There’s plenty of cultural information to chew on
Mississippi’s cultural food history is deep, fried, and truly Southern. Distinctive flavors and delicacies shine in big restaurants, small cafés, and festivals from the Gulf Coast to the northern hills.
The food traditions of the state’s five tourism regions come together in a virtual trail, the Mississippi Culinary Trail, found online. Let’s take a foodie’s tour of Mississippi and hear about some of our favorite places to enjoy the best of the state.
Head for the Hills
Before exploring all the Hills Region in northern Mississippi offers, fortify yourself with eggs from local, free-range chickens, house-made sausages, and more at Big Bad Breakfast in Oxford. This is one of four restaurants–Big Bad Breakfast, Bouré, City Grocery, and Snackbar–established by John Currence, winner of the James Beard Best Southern Chef award in 2009.
Drive eight miles south of Oxford to Taylor, home of Taylor Grocery & Restaurant. This former dry goods store features live dinner music Thursday–Sunday, and the catfish–fried, grilled, or blackened–gets rave reviews.
In Tupelo, Elvis Presley’s hometown, dine like the King with a Blue Suede Grill–a grilled banana and peanut butter sandwich–at Café 212, a fun downtown lunch spot.
Romie’s Grocery on West Jackson Street offers a daily lunch plate with your choice of three meats and several vegetables. The Neon Pig Café on North Gloster Street is an old-school butcher shop and market that serves a Smash Burger (a grind of aged steak topped with Benton’s bacon from Tennessee). Get a Smash Burger with a side of fried black-eyed peas at The Blue Canoe bar/restaurant, also on North Gloster.
But maybe the most famous burger from this region is known as the slugburger. Made from a mixture of ground beef and usually cornmeal as filler, the patty is deep-fried instead of grilled. It’s usually garnished with mustard, pickles, and ample onions. The unusual name is thought to come from the fact that in years past, the burger was sold for about a nickel, and “slug” was a slang expression for the five-cent piece. This culinary invention is celebrated in Corinth each July with the Annual Slugburger Festival.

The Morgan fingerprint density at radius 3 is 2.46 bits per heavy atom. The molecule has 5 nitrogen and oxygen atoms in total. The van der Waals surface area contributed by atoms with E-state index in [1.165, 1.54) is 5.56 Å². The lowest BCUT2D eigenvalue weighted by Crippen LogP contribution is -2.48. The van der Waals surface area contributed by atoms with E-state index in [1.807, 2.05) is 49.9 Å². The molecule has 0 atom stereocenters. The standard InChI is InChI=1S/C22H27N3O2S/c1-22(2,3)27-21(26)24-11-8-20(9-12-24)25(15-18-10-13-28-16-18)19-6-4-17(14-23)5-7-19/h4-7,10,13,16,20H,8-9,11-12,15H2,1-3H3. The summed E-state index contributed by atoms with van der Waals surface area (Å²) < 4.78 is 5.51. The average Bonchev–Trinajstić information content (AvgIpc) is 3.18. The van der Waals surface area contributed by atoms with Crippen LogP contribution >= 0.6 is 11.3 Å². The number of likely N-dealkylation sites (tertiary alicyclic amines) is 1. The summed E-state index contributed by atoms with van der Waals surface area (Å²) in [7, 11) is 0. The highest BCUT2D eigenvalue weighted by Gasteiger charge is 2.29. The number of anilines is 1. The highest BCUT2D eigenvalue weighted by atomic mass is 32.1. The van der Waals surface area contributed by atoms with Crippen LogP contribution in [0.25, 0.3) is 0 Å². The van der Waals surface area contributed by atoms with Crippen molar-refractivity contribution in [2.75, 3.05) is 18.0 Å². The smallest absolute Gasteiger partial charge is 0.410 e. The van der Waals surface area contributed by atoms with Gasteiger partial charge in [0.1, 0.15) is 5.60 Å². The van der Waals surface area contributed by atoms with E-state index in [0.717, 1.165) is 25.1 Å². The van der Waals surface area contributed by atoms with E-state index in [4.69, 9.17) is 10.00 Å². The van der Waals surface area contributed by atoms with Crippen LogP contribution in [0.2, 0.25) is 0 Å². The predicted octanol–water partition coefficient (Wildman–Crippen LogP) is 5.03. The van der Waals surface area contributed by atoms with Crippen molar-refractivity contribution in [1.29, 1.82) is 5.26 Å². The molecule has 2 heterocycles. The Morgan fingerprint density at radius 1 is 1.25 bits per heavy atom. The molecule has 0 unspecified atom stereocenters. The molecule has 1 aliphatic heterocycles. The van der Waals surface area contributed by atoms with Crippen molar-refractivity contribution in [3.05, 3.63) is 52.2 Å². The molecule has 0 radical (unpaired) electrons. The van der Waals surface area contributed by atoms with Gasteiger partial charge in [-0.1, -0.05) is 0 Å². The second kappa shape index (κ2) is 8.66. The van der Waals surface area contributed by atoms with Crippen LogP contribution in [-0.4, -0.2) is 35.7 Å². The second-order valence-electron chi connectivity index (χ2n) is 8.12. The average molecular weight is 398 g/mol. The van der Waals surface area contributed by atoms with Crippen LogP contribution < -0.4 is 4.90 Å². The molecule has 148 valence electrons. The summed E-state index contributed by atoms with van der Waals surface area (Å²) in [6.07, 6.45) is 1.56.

In the flat Delta region, catfish ponds fan out from Humphreys County, the self-titled Catfish Capital of the World. In the town of Belzoni, feast on catfish that’s fried, broiled, or served in salads, soups, and stews. The 39th Annual World Catfish Festival will take place here on April 5.
The Delta is also famous for hot tamales. Doe’s Eat Place on Nelson Street in Greenville is practically synonymous with this spiced meat and cornmeal mixture; Doe Signa started selling tamales in the 1940s. The restaurant also is known for bigger-than-the-plate steaks.
Come to downtown Greenville in mid-October for the annual Hot Tamale Festival. Cooking contests, demonstrations, festival food, and crafts come together in the Hot Tamale Capital of the World®.
And, shucks, you can follow the Southern Foodways Alliance’s Hot Tamale Trail that starts in the Delta and snakes through Mississippi. The trail will lead you to Clarksdale, a big Mississippi Blues Trail destination, and Ground Zero Blues Club. You’ll not only hear great blues here, but you can feast on tamales and a soul food plate lunch or dinner. The menu has barbecue, burgers, fried green tomatoes, and more. This is the birthplace of the blues and was home to Delta musicians Muddy Waters, John Lee Hooker, Ike Turner, and innumerable others.
Dining in the Pines